30 years ago it was the simple letter, 20 years ago saw the introduction of the mobile phone and most recently we have had Facebook and Twitter. The way we communicate has changed dramatically over the past 3 decades and similarly over time it appears we have become less connected with the impact our words have on each other. The advent of technology infiltrating almost all forms of communication has meant that it is now simple for someone, 4,000 miles away to tell you how bad your hair looks today. Instagram, Tumblr, YouTube, the aforementioned Facebook and Twitter as well as less known sites such as ask.com and Kik have become avenues where most cyber bullying occurs.
Notoriously difficult to catch despite hiding in plain sight, the cyber bully has replaced your traditional ‘playground’ bully and evolved into something more sinister, preying on the vulnerable regardless of race, gender and age . ‘It’s just a bit of a laugh’ they say. ‘I didn’t mean anything by it’ they laugh. ‘Stop taking things so seriously’ they sigh. These are the common refrains from those who enjoy playing the role. They attempt to play down their vicious words and accuse those hurt by their words as being ‘soft’. Of not seeing the funny side to their comments. Of being over dramatic. Again just excuses. But it begs the question: would you say the same thing to a stranger on the street?
Technology has made it easier for people to enjoy anonymity for their actions while at the same time increasing how malicious they become when addressing other people. You only have to look at a YouTube comments page to witness this in action. What’s even more worrying is the age at which this is all starting. Children as young as 12 have been attacking each other over cyber space. All it takes is a mobile and an internet connection. This is a worrying trend that has been steady gathering steam. A recent report published by Childline, shows complaints for cyber bullying have risen by an unbelievable 87% since 2011/2012 which highlights the increasing impact and the severity that this is having on our young people. Youth victims of cyber bullying often experience low self-esteem and are more likely to self-harm as a result with a 41% spike since 2011/2012 reported by Childline. As alarming as that figure is, there is a very real likelihood that it could be even higher with some young people afraid to come forward and report such incidents for fear of even more abuse. The issue of evidence gathering can also be complicated due to the ability to alter comments if they are pasted into a word document.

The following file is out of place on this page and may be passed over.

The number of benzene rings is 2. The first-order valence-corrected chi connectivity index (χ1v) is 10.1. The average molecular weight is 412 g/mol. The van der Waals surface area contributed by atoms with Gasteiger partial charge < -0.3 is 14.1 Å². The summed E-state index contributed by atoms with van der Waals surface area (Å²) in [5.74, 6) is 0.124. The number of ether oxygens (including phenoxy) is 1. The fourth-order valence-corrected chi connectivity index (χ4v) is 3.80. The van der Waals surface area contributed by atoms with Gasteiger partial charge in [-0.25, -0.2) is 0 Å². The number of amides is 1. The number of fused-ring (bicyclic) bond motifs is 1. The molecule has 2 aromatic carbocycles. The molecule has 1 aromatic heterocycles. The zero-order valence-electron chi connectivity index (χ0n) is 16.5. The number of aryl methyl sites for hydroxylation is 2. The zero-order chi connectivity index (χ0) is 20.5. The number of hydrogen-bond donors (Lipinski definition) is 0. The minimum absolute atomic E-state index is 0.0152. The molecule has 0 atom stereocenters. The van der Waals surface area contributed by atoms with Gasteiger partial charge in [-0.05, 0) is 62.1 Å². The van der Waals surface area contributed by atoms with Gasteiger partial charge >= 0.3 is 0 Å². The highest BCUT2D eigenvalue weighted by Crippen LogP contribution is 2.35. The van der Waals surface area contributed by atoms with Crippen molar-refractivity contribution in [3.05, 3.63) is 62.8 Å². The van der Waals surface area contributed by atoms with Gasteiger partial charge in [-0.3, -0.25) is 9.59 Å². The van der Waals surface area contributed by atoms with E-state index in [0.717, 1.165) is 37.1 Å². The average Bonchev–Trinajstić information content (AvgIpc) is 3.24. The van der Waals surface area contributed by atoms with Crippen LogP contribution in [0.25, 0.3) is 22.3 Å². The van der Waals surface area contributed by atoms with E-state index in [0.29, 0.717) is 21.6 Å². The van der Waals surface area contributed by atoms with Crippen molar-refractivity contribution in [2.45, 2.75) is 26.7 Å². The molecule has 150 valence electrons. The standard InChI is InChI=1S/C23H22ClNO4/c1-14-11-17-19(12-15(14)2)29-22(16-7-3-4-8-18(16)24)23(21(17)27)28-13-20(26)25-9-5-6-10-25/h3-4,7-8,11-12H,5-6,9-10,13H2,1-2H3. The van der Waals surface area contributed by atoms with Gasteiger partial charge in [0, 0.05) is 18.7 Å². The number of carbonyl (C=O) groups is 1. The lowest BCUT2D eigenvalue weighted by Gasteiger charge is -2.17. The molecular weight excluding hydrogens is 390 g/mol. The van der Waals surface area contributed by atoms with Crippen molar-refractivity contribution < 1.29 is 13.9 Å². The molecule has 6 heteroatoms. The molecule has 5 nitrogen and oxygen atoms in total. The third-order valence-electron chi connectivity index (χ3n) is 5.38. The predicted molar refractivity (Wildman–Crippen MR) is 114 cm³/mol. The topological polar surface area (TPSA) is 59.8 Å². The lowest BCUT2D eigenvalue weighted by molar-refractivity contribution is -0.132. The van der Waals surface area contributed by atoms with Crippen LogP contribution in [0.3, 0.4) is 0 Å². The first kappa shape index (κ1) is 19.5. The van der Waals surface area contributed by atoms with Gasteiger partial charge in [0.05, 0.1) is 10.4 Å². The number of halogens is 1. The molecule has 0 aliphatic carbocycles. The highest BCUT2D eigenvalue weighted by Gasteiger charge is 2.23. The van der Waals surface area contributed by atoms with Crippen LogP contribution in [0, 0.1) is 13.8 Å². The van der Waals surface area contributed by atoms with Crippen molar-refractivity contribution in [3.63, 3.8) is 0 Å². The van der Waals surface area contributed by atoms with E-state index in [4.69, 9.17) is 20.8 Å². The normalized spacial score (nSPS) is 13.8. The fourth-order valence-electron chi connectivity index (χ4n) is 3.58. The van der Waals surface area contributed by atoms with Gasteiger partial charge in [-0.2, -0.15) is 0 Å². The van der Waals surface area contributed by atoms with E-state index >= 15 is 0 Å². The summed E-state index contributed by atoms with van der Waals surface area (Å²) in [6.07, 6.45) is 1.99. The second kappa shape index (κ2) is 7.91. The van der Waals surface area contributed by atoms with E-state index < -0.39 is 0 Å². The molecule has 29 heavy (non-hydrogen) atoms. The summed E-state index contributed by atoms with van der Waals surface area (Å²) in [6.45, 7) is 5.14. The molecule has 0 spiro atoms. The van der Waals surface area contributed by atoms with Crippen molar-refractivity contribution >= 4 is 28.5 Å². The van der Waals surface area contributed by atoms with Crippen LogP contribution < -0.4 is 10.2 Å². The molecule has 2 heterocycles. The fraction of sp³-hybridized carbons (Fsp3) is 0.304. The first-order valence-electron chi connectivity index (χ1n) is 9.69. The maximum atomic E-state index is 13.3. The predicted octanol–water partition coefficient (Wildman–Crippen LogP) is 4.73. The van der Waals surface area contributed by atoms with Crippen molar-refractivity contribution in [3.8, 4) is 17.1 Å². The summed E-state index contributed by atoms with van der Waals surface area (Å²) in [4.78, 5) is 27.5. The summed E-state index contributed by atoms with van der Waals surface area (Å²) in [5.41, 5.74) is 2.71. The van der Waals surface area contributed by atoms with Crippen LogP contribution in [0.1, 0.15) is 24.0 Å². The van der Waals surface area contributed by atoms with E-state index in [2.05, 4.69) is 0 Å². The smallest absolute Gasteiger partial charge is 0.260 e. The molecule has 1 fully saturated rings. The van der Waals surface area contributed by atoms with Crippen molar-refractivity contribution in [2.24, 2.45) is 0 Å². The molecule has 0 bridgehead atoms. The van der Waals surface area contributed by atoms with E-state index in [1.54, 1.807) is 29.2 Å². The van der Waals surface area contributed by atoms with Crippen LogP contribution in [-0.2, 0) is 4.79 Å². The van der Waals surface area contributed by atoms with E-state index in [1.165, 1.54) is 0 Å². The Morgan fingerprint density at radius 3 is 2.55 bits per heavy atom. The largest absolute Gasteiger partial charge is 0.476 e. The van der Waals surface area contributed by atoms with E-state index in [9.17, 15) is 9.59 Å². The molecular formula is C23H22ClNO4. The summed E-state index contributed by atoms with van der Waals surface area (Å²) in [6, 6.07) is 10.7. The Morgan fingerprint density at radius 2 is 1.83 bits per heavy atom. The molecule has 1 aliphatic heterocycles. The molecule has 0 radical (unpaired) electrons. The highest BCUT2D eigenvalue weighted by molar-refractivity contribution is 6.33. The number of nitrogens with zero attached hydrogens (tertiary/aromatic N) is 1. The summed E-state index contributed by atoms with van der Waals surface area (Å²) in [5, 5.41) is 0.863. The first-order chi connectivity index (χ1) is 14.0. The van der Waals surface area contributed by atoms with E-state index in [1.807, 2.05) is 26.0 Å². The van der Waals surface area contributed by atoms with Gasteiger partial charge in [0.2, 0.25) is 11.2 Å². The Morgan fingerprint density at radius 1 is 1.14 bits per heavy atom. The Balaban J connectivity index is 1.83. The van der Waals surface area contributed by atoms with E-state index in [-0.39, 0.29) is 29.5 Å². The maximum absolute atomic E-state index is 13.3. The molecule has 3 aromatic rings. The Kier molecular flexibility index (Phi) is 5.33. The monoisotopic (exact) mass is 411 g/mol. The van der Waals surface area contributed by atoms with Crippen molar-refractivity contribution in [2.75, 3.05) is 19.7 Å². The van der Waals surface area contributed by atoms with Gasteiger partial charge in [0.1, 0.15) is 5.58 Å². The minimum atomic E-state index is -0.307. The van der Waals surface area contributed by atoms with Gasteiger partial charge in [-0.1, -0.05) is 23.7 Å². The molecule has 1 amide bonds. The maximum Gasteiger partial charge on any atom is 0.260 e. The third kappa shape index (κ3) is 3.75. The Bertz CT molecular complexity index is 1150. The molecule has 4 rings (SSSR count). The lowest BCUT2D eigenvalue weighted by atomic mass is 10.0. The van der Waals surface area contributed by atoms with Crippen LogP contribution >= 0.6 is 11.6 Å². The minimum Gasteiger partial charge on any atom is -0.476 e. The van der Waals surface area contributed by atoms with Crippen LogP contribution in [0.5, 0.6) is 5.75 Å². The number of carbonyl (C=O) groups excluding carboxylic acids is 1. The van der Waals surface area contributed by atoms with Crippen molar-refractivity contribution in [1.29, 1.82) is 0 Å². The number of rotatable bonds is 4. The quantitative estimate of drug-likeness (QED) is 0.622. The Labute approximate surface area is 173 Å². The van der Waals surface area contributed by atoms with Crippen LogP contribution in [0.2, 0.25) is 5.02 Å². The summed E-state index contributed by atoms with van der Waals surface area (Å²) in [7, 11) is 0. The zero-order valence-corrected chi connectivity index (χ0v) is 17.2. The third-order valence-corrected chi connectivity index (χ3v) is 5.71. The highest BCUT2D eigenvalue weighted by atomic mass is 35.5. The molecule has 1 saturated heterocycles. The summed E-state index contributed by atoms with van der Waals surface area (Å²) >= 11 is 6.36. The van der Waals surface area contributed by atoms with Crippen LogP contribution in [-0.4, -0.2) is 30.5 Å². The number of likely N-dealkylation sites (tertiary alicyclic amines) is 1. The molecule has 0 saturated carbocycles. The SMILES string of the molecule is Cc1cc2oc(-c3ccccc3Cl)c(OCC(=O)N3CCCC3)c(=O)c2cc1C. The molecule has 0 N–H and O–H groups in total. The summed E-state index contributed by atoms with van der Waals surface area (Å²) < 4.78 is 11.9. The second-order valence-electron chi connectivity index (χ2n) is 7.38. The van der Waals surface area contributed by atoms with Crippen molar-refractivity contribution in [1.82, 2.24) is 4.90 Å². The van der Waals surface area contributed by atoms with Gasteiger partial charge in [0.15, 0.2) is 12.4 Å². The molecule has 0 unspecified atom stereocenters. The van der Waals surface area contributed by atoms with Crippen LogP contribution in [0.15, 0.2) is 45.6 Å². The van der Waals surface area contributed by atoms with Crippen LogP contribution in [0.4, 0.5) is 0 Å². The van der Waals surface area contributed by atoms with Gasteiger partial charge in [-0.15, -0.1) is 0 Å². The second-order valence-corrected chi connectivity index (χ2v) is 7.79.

There finally seems to be a shift from the government to attempt to tackle this issues more seriously. Secretary of State for Education, Michael Grove, has called on schools to play a greater role in stopping, “the viciousness and personal cruelty” shown by these bullies. The speed at which this is done is imperative as with each passing day, more and more young people face this cruel torment. Charities such as Cybersmile , were specifically setup to combat these issues and offer services such as a helpline, counselling and community outreach programmes. At No Limits, working in conjunction with Right 2B Safe, we aim to educate young people on how to stay safe when online by offering advice on what to do if they feel threatened online as well as ways in which to report any abuse received.
As much as we would like to hark back to a simpler time, we must all accept that technology, along with all its potential pitfalls, is here to stay. What is imperative is that we educate our young people on the impact their words can have while increasing the support and care needed for those young people who need it.
The tragic story of Hannah Smith, who hung herself after excessive bullying, should be a lesson for us all. One life lost is more than enough reason to make a change.